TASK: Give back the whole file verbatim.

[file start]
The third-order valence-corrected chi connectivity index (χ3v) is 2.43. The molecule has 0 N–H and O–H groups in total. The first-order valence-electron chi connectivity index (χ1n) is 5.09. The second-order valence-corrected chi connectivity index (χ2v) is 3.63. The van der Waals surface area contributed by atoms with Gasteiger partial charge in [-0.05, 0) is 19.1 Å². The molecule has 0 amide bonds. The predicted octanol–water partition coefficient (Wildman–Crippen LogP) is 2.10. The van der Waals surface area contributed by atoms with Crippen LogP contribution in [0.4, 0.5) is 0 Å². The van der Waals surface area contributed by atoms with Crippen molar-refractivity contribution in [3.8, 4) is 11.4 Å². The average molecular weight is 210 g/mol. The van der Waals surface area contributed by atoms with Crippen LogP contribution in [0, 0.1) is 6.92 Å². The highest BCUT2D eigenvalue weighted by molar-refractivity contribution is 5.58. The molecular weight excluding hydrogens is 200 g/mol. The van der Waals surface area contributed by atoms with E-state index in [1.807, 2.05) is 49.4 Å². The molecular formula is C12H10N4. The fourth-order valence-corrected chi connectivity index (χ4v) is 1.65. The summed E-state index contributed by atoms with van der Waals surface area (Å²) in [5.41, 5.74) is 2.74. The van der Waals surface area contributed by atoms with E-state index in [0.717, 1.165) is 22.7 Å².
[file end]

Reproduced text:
The third-order valence-corrected chi connectivity index (χ3v) is 2.43. The molecule has 0 N–H and O–H groups in total. The first-order valence-electron chi connectivity index (χ1n) is 5.09. The second-order valence-corrected chi connectivity index (χ2v) is 3.63. The van der Waals surface area contributed by atoms with Gasteiger partial charge in [-0.05, 0) is 19.1 Å². The molecule has 0 amide bonds. The predicted octanol–water partition coefficient (Wildman–Crippen LogP) is 2.10. The van der Waals surface area contributed by atoms with Crippen LogP contribution in [0.4, 0.5) is 0 Å². The van der Waals surface area contributed by atoms with Crippen molar-refractivity contribution in [3.8, 4) is 11.4 Å². The average molecular weight is 210 g/mol. The van der Waals surface area contributed by atoms with Crippen LogP contribution in [0, 0.1) is 6.92 Å². The highest BCUT2D eigenvalue weighted by molar-refractivity contribution is 5.58. The molecular weight excluding hydrogens is 200 g/mol. The van der Waals surface area contributed by atoms with E-state index in [1.807, 2.05) is 49.4 Å². The molecular formula is C12H10N4. The fourth-order valence-corrected chi connectivity index (χ4v) is 1.65. The summed E-state index contributed by atoms with van der Waals surface area (Å²) in [5.41, 5.74) is 2.74. The van der Waals surface area contributed by atoms with E-state index in [0.717, 1.165) is 22.7 Å².